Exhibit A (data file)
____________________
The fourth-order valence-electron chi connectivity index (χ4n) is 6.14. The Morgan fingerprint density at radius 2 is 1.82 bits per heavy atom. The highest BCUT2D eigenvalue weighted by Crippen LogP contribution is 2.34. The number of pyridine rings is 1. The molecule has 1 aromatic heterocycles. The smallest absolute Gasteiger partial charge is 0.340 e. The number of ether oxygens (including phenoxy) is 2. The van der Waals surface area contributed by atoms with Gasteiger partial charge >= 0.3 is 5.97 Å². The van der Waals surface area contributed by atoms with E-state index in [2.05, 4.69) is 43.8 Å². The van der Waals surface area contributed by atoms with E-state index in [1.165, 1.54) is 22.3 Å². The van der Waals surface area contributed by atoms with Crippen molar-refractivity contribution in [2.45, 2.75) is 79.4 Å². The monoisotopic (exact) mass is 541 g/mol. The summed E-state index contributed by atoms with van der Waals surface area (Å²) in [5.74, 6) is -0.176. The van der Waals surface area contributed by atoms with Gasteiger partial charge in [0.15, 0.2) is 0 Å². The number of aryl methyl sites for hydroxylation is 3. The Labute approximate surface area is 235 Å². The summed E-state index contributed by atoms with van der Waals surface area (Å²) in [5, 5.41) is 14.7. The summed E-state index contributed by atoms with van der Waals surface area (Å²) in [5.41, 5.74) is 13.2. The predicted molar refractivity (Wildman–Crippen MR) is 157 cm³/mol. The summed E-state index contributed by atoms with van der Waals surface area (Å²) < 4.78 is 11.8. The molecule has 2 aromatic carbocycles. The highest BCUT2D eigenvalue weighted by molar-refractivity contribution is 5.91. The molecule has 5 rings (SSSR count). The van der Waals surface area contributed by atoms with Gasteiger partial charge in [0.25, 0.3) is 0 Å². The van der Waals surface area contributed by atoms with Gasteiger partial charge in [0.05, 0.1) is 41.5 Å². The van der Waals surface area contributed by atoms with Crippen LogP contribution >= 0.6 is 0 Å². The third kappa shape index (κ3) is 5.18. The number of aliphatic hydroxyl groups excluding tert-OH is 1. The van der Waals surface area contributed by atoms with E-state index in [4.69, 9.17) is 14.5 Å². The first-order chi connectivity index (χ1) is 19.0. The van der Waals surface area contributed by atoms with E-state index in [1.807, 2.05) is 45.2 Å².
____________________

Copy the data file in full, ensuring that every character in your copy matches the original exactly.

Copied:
The fourth-order valence-electron chi connectivity index (χ4n) is 6.14. The Morgan fingerprint density at radius 2 is 1.82 bits per heavy atom. The highest BCUT2D eigenvalue weighted by Crippen LogP contribution is 2.34. The number of pyridine rings is 1. The molecule has 1 aromatic heterocycles. The smallest absolute Gasteiger partial charge is 0.340 e. The number of ether oxygens (including phenoxy) is 2. The van der Waals surface area contributed by atoms with Gasteiger partial charge >= 0.3 is 5.97 Å². The van der Waals surface area contributed by atoms with E-state index in [2.05, 4.69) is 43.8 Å². The van der Waals surface area contributed by atoms with E-state index in [1.165, 1.54) is 22.3 Å². The van der Waals surface area contributed by atoms with Crippen molar-refractivity contribution in [2.45, 2.75) is 79.4 Å². The monoisotopic (exact) mass is 541 g/mol. The summed E-state index contributed by atoms with van der Waals surface area (Å²) in [5.74, 6) is -0.176. The van der Waals surface area contributed by atoms with Gasteiger partial charge in [0.15, 0.2) is 0 Å². The number of aryl methyl sites for hydroxylation is 3. The Labute approximate surface area is 235 Å². The summed E-state index contributed by atoms with van der Waals surface area (Å²) in [5, 5.41) is 14.7. The summed E-state index contributed by atoms with van der Waals surface area (Å²) in [5.41, 5.74) is 13.2. The predicted molar refractivity (Wildman–Crippen MR) is 157 cm³/mol. The summed E-state index contributed by atoms with van der Waals surface area (Å²) < 4.78 is 11.8. The molecule has 2 aromatic carbocycles. The highest BCUT2D eigenvalue weighted by molar-refractivity contribution is 5.91. The molecule has 5 rings (SSSR count). The van der Waals surface area contributed by atoms with Gasteiger partial charge in [0.25, 0.3) is 0 Å². The van der Waals surface area contributed by atoms with Gasteiger partial charge in [0.05, 0.1) is 41.5 Å². The van der Waals surface area contributed by atoms with Crippen LogP contribution >= 0.6 is 0 Å². The third kappa shape index (κ3) is 5.18. The number of aliphatic hydroxyl groups excluding tert-OH is 1. The van der Waals surface area contributed by atoms with E-state index in [4.69, 9.17) is 14.5 Å². The first-order chi connectivity index (χ1) is 19.0. The van der Waals surface area contributed by atoms with E-state index in [1.807, 2.05) is 45.2 Å².